— St. Louis Blues (@StLouisBlues) February 11, 2019
There aren’t a lot of questions left which Binnington hasn’t answered, but one big one remains: can he stand up to the pressure of the playoffs? He has totally supplanted former starter Jake Allen in the net, but the playoffs are a different animal. Are the Blues willing to trust an unproven starter in the playoffs? Or will they return to Allen? Or, will they choose option C – a trade?
St. Louis was linked to Jimmy Howard of the Detroit Red Wings earlier in the season, though those rumors have died down. Armstrong would likely also be interested in Columbus Blue Jackets’ goaltender Sergei Bobrovsky if he were made available. But there might be a wrench in the works.
Any trade for a goaltender would likely have to involve Allen, whose contract will make that difficult. Binnington has earned a permanent spot in the NHL, and the Blues might have to shed salary in a deal for a goalie. But few will be willing to take on Allen’s contract, at least not without significant compensation for the favor they’d be doing for the Blues.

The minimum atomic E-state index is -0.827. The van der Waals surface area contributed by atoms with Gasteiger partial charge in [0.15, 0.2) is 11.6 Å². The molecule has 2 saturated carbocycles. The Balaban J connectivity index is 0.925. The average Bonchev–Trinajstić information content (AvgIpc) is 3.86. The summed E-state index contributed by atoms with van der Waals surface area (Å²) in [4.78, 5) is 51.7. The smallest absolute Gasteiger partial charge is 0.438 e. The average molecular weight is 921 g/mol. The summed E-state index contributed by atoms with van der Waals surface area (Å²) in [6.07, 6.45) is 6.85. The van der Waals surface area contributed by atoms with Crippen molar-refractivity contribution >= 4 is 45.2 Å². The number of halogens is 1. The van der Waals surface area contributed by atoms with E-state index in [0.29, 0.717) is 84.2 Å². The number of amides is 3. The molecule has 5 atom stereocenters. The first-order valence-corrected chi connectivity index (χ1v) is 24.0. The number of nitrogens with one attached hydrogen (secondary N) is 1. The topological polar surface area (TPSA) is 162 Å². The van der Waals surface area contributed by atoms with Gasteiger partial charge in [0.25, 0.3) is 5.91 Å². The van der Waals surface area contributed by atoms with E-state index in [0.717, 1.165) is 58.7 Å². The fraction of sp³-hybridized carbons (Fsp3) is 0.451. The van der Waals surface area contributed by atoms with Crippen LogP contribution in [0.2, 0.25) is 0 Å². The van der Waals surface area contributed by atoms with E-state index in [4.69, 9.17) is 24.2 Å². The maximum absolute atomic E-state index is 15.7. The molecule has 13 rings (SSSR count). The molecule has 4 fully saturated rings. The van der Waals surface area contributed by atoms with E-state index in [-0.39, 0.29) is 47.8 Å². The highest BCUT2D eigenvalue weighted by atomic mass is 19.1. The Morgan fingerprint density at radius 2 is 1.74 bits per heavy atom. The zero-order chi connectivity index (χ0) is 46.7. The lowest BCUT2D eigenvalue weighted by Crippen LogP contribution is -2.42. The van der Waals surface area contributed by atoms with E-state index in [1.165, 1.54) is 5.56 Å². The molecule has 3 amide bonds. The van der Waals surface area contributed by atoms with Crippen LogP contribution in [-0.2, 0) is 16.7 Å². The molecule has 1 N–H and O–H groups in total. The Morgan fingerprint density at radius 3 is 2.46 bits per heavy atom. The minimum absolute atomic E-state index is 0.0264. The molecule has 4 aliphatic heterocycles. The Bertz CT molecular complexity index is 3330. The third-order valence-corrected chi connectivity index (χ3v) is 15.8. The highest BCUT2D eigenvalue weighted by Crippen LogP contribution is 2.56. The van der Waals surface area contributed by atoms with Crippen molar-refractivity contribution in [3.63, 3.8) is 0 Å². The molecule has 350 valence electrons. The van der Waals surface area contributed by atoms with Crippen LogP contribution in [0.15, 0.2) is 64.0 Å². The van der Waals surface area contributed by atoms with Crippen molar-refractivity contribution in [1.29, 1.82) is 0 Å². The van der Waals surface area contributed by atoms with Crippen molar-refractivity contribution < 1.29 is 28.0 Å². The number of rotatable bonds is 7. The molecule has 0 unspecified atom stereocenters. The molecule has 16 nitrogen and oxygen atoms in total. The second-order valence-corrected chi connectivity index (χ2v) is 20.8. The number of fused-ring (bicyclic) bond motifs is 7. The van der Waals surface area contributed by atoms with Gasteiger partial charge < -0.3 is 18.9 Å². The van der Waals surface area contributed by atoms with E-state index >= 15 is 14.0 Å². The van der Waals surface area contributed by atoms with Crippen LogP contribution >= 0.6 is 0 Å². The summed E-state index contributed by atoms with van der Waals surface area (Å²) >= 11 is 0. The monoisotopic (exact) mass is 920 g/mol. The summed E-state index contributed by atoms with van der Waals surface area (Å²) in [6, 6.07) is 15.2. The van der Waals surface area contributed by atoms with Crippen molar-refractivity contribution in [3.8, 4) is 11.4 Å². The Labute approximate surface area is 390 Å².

All of this means that St. Louis will most likely ride the hot hand and stick with Binnington, even if it means entering the playoffs with that question still on their minds. But Armstrong has made more surprising moves in the past, so never count anything out.
3) Can Perron Get Healthy?
David Perron was one of the hottest scorers in the NHL before he went down with a mysterious upper-body injury. With his history of concussions, it’s a worrying concern for the Blues, as they will need his supplemental scoring to help them succeed in a playoff push.
Perron was on track for 30-plus goals and 60-plus points in a full season before he hit the shelf. Even adjusting expectations to counteract the hot streak he was on, that’s the kind of scoring that would be difficult to replace from within the organization.
Interim head coach Craig Berube has suggested that Perron is close to a return, but he keeps failing to join the team at each successive checkpoint. If the Blues can’t get Perron healthy in time for the playoff push, it may incentivize them to look at options on the trade market. Then again, on a seven-game win streak, they seem to be doing just fine without him.